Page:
Since early childhood, I always believed I would choose a career in the medical field. When I was five years old, I was asked: “What do you want to be when you grow up”? I always responded by saying: “I want to become a dentist”. I began to pursue my lifelong goal of becoming a dentist or doctor after enrolling at the University of Georgia majoring in biology. I interviewed and shadowed many doctors, all of whom specialized in different areas. I learned about the education process of becoming a doctor, daily tasks, their lifestyle, and the hours they worked.
However, the more time I spent shadowing and working with people in those fields; the less I believed that a career as a doctor was right for me. I became more interested with why a certain patient had got the disease, how it was spreading, and what could be done to prevent the next person from getting the disease. Although I once thought the idea of becoming a doctor seemed fantastic, I knew it did not fit the criteria I was looking for. This led to an interest in the study of public health.
Throughout my undergraduate education, I was exposed to a wide range of classes; however, I was most interested in the science classes. After deciding dental school was not for me, I knew I wanted to continue my science education by enrolling in a graduate school program. I remained uncertain which program would be right for me until the end of my senior year. My first introduction to public health was during a biology seminar for students interested in becoming a doctor. A guest lecturer from the school of public health gave a presentation over attending the graduate program.
The idea of finding out what causes a disease and how it spreads and then using that information to save lives and money convinced me to look further into the M. P. H program. I attended more seminars and met with public health leaders at many events. These activities confirmed my strong interest, and I was convinced the field of public health was exactly what I had been looking for. I was drawn to the idea of not only focusing on one-on-one patient care that doctors provide, but also solving problems that affect the health of entire populations.
The study of disease and health within populations; for instance, preventing disease, promoting health, and reducing health problems between groups are the main reasons I want to pursue an M. P. H focusing on epidemiology. These are my strongest interests because I believe they are important in improving our world’s health. One of the most appealing aspects of becoming a public health professional is the wide range of careers available to choose from. My career goals coincide with the range of opportunities; however, ultimately I want to work with an organization similar to the Centers for Disease Control and Prevention in Atlanta.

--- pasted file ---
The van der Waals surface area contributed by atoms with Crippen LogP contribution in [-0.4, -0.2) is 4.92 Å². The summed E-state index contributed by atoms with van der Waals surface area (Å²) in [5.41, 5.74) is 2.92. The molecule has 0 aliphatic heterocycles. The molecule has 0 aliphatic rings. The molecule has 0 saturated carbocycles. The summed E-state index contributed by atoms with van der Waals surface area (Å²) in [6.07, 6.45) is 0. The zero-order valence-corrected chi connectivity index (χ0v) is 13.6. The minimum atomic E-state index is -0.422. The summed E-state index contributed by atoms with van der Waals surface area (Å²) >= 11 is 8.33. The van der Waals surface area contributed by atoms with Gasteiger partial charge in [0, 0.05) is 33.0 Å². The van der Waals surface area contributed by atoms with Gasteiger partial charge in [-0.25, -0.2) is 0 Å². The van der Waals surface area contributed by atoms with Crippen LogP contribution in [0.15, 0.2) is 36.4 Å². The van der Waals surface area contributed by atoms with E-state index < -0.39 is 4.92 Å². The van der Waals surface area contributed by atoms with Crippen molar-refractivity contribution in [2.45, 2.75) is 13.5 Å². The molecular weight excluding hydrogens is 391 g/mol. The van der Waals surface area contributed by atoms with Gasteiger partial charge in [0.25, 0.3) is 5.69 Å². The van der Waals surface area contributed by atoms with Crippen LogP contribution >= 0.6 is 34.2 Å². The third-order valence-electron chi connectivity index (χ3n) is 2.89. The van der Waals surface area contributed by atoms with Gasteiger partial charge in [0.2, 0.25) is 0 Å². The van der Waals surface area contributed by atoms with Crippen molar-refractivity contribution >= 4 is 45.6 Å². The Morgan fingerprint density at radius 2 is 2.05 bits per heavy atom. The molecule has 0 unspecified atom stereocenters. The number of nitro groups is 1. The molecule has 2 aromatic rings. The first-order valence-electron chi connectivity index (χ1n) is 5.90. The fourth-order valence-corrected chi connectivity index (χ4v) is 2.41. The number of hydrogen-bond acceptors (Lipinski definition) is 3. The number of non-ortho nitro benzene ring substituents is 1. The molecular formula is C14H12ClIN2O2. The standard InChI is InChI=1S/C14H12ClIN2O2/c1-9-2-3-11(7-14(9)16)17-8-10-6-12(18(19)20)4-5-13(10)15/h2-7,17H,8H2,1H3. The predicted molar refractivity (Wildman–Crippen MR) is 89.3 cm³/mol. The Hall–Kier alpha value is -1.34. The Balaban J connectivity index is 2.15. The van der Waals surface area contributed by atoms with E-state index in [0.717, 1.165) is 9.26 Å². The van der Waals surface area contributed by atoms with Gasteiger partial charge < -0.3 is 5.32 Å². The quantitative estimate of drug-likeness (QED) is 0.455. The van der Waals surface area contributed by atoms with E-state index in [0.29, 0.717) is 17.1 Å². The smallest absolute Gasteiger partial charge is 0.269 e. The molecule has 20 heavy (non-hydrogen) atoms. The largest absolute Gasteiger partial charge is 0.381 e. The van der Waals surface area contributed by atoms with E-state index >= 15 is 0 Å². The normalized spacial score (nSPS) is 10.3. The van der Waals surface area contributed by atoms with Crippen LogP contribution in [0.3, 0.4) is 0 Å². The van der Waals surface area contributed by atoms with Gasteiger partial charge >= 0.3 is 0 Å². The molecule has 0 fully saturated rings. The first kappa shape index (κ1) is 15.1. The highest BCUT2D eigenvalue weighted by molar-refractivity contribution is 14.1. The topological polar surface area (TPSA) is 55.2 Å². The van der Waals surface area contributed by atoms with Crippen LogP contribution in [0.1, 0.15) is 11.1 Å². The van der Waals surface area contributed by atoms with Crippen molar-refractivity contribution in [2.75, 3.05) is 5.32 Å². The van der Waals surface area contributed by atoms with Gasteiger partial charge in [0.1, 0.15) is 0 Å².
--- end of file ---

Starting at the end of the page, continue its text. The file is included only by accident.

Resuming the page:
I want to focus on the social and medical aspects of disease, and examine the disproportionate rates of disease and disability among minorities. I also want to help prevent the spread of infectious diseases such as HIV/AIDS that is rapidly destroying so many countries. My passion to help others around me has sparked a desire to work with clinics around the world in order to promote change in the treatment and prevention of devastating diseases like HIV/AIDS.
Attending the University of Georgia’s School of Public Health will allow me to achieve my goals of furthering my public health education through the coursework offered as part of its M. P. H program. I have researched the opportunities available with public health and it has only increased my interest in epidemiology. I want to challenge myself to promote change and end the spread of preventable diseases. With my commitment, work ethic, and desire to help others— I am confident I will succeed in the school of public health and strive to improve our world’s health care.